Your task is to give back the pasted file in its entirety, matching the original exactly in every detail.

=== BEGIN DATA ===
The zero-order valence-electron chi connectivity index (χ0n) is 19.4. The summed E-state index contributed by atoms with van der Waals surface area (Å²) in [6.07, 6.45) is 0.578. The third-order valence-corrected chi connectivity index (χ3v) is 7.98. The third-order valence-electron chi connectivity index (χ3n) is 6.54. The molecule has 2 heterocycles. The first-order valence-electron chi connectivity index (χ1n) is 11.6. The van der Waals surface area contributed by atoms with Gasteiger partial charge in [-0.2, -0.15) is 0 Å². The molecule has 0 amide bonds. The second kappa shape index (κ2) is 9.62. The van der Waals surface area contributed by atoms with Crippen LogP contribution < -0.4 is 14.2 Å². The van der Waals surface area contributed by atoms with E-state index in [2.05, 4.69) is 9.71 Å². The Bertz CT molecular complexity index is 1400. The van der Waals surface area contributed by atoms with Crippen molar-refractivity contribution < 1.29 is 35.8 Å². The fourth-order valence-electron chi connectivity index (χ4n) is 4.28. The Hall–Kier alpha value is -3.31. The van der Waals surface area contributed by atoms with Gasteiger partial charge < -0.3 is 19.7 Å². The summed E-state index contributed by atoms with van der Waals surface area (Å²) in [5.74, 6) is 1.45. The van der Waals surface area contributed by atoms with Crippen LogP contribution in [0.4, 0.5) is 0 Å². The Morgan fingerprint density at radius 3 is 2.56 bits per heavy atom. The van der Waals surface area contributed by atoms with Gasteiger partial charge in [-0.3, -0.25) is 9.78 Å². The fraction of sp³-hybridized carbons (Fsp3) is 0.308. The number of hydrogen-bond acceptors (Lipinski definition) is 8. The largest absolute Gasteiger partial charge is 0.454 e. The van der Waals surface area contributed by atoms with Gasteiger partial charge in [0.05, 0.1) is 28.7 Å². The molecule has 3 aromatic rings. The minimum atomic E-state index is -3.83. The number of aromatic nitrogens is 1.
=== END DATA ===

The zero-order valence-electron chi connectivity index (χ0n) is 19.4. The summed E-state index contributed by atoms with van der Waals surface area (Å²) in [6.07, 6.45) is 0.578. The third-order valence-corrected chi connectivity index (χ3v) is 7.98. The third-order valence-electron chi connectivity index (χ3n) is 6.54. The molecule has 2 heterocycles. The first-order valence-electron chi connectivity index (χ1n) is 11.6. The van der Waals surface area contributed by atoms with Gasteiger partial charge in [-0.2, -0.15) is 0 Å². The molecule has 0 amide bonds. The second kappa shape index (κ2) is 9.62. The van der Waals surface area contributed by atoms with Crippen LogP contribution < -0.4 is 14.2 Å². The van der Waals surface area contributed by atoms with E-state index in [2.05, 4.69) is 9.71 Å². The Bertz CT molecular complexity index is 1400. The van der Waals surface area contributed by atoms with Crippen molar-refractivity contribution < 1.29 is 35.8 Å². The fourth-order valence-electron chi connectivity index (χ4n) is 4.28. The Hall–Kier alpha value is -3.31. The van der Waals surface area contributed by atoms with Gasteiger partial charge < -0.3 is 19.7 Å². The summed E-state index contributed by atoms with van der Waals surface area (Å²) in [5.74, 6) is 1.45. The van der Waals surface area contributed by atoms with Crippen LogP contribution in [0.4, 0.5) is 0 Å². The Morgan fingerprint density at radius 3 is 2.56 bits per heavy atom. The van der Waals surface area contributed by atoms with Gasteiger partial charge in [-0.3, -0.25) is 9.78 Å². The fraction of sp³-hybridized carbons (Fsp3) is 0.308. The number of hydrogen-bond acceptors (Lipinski definition) is 8. The largest absolute Gasteiger partial charge is 0.454 e. The van der Waals surface area contributed by atoms with Gasteiger partial charge in [0.05, 0.1) is 28.7 Å². The molecule has 3 aromatic rings. The minimum atomic E-state index is -3.83. The number of aromatic nitrogens is 1.